On Wednesday 25th September, the launch of Science Stars, one of St George’s flagship widening participation programmes, took place at the university.
Professor Derek Macallan, Professor of Infectious Diseases, discusses HIV.
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Take care of yourself out there! If you’re used to a city environment you may not feel particularly threatened by Tooting. However, many of you may not have lived in an area like this before, so if the idea of Tooting frightens you, there are a number of things you can do in order to reduce your risk and feel safer. The chance of becoming a victim of violent crime is low, but it does happen, so please take care.
Never walk home alone at night. This is even more important if you’ve been drinking, as alcohol affects your judgement of people and situations.
Be alert and aware of what is happening around you—don’t wear headphones as you won’t be able to hear if someone is coming up behind you.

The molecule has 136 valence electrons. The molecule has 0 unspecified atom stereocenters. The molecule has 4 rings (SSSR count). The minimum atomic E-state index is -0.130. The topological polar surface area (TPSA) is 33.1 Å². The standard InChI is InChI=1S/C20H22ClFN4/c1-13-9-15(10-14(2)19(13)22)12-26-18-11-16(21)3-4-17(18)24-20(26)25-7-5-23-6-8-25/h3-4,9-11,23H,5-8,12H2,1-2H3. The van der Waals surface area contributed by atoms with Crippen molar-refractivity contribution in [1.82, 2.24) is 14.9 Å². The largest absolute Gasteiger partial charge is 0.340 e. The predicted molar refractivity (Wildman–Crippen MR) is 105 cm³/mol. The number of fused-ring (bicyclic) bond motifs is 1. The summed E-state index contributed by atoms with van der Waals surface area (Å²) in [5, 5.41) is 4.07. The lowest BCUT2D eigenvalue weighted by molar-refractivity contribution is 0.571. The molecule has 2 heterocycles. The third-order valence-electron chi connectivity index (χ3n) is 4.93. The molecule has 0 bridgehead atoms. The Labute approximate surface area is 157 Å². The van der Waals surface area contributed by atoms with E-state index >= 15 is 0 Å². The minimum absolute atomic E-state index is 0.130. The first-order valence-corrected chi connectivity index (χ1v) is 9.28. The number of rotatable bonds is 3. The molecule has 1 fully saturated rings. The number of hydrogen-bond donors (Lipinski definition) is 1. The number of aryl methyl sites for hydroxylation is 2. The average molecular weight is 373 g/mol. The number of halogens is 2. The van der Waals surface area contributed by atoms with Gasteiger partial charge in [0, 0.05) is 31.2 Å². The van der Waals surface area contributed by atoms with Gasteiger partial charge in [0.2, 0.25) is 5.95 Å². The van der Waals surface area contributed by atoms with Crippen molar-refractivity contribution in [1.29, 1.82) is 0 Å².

Walk purposefully. If you look lost or frightened you are more likely to be attacked.
Buy some gloves and keep your hands out of your pockets so you are free to defend yourself!
Keep close to busy routes where possible.
Where possible, keep away from dark and deserted areas, especially alleyways.
Keep to the middle of the pavement and walk towards on-coming traffic; it deters kerb crawlers.
Never accept lifts from strangers, even if they say they are a taxi or mini-cab.
Keep jewellery out of sight.
Don’t walk around talking on your mobile phone (especially at night!). It will draw attention to you, distract you, and is easy to steal.
Keep your wallet/purse in an inside pocket, and don’t carry large amounts of cash.
Have your keys ready as you approach your house or car.
If you think you are being followed, stay calm and head towards people and a well-lit, busy area and ask for help.
Consider self-defence classes to build your confidence.
If you are attacked: scream, shout and run away at the first opportunity and call 999. Personal attack alarms are available to all first year students at halls. You can get one from security.
Where possible, know the times of your buses or trains.
Avoid waiting at deserted stations/stops.
Avoid empty compartments and sit near the guard/conductor/driver rather than alone.
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